Do 'dumb' (non-smart, non-managed) switches have an IP address?

An unmanaged switch does not even know what IP is. It will forward IP packets as well as many other protocols without ever understanding what the difference is.

All the switch needs to know in order to decide where a packet goes is the MAC address.

Destination and source MAC are two of the three Ethernet header fields which the higher layer must always provide, the third is EtherType which is a 16 bit number indicating what the higher layer protocol is. Some examples are

0x0800 IPv4
0x0806 ARP
0x86DD IPv6

In general these numbers are opaque to switches and are treated as just data. There are exceptions such as 0x8874 and 0x8899 which some switches (usually managed) will use to detect loops.

Most network analysis tools won't be able to tell the difference between a pair of machines directly connected with an Ethernet cable and a pair of machines connected through 1, 2, or more switches.

By probing a switched network from 4 or more machines with carefully crafted source and destination MAC addresses it is possible to deduce some information about the structure of the network by observing if two network paths are using the same CAM table or not. It may also be able to measure roughly the size of the CAM table and how quickly entries are timed out.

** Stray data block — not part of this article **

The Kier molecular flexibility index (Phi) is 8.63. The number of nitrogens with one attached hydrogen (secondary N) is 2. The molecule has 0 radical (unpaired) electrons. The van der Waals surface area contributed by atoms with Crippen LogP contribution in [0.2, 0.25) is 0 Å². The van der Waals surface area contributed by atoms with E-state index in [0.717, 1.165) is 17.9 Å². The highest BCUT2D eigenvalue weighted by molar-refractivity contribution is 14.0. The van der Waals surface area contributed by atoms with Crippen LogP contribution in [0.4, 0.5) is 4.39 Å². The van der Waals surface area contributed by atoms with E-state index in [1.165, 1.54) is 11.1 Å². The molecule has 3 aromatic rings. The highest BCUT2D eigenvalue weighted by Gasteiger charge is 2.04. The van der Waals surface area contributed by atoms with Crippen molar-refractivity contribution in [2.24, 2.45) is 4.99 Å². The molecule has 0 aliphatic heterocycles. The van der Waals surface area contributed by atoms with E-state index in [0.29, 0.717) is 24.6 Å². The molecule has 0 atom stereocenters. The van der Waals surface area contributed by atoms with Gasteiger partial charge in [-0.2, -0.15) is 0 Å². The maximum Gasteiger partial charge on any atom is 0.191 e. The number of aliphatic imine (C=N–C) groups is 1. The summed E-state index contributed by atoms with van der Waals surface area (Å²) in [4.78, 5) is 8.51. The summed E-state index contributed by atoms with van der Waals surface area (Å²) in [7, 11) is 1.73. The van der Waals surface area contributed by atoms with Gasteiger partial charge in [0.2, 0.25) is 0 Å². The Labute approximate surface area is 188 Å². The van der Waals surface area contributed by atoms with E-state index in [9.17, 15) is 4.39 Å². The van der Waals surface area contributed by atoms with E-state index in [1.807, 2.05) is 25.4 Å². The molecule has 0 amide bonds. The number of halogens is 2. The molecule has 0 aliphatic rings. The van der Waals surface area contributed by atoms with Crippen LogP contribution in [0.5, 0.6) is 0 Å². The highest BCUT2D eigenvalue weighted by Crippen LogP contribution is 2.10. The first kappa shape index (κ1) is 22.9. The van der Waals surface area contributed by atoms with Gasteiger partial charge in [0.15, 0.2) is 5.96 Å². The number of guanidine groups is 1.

Based on such metrics it may be possible for sophisticated network analysis tools to say how many switches are on your network and maybe even make some guesses about the chips used in those switches.

No, they shouldn't appear at all and they don't have any IP. They're just network switches.

An IP address is used to access a device. So a switch which has software to allow settings, might need an IP address to let a user access its management system or web interface.

But by definition, a dumb switch is never accessed that way by a user.

It is preprogrammed with a plain "redirect everything" firmware or ASIC (chip). It doesn't need an IP of its own, to be able to move ethernet frames (containing data packets) between incoming and outbound physical ports, and it doesn't have a management system that a user can access.

So it doesn't have (or need, or use) an IP address for itself... and that's why it doesn't have one.